Ezra Benson, a former agriculture secretary of the United States and the 13th President of the Church of Latter Day Saints, (I know an odd fella to be quoting) once said" pride is concerned with who is right and humility is concerned with what is right.” Just like my sermon four weeks ago and the rest of the recent weeks' gospel readings, Jesus is calling out the Pharisees for their habitual hypocrisy in their stewardship of God's people. Their biggest gaffe that these supposed faithful witnesses to God's Holy law, is their false empowerment and pride these men take from their practice of the law. The Pharisees’ were practiced lawyers of the Jewish society, and knew every law by heart. Their superior knowledge of Moses' law gave them a certain pride as they lived their life in perfect fulfilment of the law. Their pride in this feat lead them to care more about who is following the law perfectly rather seeing the big picture of the law. As Benson would say, the Pharisees were concerned more with who is right then what is right.
From this reading, Jesus is clearly telling us that pride is not the correct path we must take as Christians: humility leads to the path of salvation. Jesus cannot be any more blunt about this virtue then when he said, “Those who exalt themselves will be humbled, and those who humbled themselves will be exalted.” As Christians, we should care more about what is right rather than who is right. We should act selflessly, worrying more about others rather than ourselves. We should grateful towards people's selfless acts to ourselves, and love each other as Christ loves us. Though I am making an assumption about Christ, but I truly feel that this is how he would want his church act.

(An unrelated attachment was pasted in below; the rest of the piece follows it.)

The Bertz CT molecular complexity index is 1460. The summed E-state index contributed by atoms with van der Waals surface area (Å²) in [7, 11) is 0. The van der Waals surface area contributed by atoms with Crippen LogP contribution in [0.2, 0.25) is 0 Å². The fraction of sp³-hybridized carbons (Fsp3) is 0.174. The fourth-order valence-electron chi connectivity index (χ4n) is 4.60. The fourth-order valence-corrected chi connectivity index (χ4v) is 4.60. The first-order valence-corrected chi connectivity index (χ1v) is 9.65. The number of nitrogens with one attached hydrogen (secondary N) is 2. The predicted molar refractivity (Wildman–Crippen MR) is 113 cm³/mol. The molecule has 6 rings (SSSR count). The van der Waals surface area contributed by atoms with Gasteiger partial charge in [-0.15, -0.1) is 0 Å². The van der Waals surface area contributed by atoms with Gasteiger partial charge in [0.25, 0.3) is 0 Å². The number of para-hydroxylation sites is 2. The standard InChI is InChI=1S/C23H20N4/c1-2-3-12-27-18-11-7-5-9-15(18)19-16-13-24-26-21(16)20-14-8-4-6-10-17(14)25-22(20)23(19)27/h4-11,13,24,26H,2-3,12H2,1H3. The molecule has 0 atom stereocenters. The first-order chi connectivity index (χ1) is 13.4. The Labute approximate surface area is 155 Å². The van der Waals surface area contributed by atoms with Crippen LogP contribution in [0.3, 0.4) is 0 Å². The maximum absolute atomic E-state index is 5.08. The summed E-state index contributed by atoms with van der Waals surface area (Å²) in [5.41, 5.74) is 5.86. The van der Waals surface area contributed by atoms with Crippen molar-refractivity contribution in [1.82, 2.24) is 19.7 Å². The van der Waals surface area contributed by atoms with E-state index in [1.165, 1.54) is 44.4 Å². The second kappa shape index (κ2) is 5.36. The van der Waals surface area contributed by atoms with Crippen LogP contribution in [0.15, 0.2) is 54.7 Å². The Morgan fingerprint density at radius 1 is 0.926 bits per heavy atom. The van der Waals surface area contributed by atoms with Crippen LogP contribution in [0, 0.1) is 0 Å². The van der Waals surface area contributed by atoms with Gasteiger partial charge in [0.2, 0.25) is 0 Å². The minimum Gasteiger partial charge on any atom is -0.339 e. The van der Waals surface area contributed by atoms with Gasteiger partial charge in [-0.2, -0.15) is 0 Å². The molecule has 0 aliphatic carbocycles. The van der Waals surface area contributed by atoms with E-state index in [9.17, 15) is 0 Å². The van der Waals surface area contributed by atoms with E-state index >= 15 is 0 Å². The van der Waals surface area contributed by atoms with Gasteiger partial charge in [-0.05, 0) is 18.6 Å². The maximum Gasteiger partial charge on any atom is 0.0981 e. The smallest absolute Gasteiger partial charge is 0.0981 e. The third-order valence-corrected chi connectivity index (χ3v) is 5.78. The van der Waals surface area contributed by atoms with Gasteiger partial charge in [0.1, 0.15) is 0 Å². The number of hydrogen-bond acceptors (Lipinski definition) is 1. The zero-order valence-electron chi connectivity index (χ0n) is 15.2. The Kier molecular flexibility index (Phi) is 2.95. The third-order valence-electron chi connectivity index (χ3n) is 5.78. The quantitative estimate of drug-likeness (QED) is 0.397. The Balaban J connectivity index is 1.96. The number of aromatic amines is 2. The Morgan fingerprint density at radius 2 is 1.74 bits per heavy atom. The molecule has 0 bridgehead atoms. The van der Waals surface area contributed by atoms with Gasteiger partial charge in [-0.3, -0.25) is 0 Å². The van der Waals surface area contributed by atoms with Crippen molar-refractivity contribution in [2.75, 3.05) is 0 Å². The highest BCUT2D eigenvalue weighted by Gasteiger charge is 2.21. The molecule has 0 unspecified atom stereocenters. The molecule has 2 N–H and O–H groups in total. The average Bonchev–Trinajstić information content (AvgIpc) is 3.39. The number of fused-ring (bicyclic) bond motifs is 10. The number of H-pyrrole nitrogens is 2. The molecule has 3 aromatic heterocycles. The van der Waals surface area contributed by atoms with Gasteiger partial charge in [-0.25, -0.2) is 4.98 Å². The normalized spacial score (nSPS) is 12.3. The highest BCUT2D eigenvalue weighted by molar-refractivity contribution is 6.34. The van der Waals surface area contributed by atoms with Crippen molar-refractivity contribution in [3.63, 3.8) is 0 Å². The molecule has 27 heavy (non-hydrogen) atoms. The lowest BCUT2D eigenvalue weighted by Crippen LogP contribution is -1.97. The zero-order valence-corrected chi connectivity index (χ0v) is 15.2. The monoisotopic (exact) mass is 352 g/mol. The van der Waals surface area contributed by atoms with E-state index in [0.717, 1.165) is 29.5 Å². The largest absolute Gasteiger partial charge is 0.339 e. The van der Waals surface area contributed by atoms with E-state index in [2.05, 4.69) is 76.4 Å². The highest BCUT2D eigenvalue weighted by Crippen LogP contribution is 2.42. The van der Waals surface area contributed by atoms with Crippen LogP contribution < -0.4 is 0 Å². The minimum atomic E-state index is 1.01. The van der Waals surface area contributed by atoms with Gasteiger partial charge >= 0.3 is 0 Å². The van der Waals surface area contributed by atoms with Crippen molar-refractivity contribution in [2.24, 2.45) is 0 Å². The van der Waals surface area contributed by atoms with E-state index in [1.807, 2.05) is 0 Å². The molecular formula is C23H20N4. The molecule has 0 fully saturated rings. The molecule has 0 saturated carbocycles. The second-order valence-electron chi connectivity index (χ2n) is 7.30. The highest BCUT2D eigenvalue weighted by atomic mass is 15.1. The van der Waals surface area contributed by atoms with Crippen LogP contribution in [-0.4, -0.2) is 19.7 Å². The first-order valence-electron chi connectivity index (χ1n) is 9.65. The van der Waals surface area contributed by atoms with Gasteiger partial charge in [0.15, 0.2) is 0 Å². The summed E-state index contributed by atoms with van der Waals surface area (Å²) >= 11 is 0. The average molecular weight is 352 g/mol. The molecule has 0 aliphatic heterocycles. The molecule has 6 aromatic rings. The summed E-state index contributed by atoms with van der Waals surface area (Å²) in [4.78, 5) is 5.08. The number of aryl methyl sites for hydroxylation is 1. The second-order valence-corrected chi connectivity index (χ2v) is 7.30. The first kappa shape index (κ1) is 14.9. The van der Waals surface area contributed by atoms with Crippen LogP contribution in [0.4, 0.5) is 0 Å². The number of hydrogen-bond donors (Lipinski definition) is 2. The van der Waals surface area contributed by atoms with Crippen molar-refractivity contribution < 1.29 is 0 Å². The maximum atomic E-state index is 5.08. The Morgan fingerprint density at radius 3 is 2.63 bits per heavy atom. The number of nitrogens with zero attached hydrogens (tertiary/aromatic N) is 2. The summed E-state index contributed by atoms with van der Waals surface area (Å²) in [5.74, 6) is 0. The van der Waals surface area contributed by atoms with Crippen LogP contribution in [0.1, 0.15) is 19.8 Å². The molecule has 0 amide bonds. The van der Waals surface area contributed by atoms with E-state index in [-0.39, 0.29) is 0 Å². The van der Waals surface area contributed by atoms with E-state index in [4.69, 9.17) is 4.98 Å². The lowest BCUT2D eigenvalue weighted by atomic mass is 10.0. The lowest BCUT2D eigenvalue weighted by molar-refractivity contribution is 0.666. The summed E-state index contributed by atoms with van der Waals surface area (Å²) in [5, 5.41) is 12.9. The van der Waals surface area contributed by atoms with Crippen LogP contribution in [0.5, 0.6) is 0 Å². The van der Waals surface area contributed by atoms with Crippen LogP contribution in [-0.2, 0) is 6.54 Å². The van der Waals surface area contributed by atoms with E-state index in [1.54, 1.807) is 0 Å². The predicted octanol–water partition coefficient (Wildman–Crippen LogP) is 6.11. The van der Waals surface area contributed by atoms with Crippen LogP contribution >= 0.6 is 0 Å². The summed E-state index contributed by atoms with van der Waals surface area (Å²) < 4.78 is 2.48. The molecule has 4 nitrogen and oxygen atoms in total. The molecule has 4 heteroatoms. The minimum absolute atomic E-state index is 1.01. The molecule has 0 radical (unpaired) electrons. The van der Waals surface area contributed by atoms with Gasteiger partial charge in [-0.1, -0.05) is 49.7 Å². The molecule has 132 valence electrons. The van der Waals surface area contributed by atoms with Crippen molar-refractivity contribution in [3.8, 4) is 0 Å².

But look at the church today, do we really act humbly, or are we a proud institution? We have churches who care more about the sexual orientation of a person more than their character, we have churches care more about the gender of a person more than their ability to spread the gospel, and we have churches who care more about being the only one Holy, Catholic, and Apostolic church than recognizing that there is truth in all denominations and dare I say all religions. The church still seems to be following the path of the Pharisees, the institution that Jesus seemed to always condemn. I do not want to be totally pessimistic about the church. We do have examples of churches acting humbly. Many churches in this country and in my own have been at the forefront of removing barriers of separation and promoting the freedom of all people. Their example in thinking that maybe God understands things better than I do is an idea that is often said but not really taken to heart. Their selfless commitment to promoting the kingdom of God above their own idea of a perfect world is a message the whole church should take to heart. It is a message of true Christ like humility. As Christians, we must begin to worry more about what is right than who is right. We must preach a gospel of acceptance rather than exclusion of people, and promoting love at any moment we can. Only then will we be able to say the whole church is acting humbly.
To quote yet another president of the Church of Latter Day Saints Gordon Hinckley, “Being humble means recognizing that we are not on earth to see how important we can become, but to see how much difference we can make in the lives of others.” Christ’s church was not called to the most important institution on the earth, but it is called to be the most influential force in changing people’s lives and the world.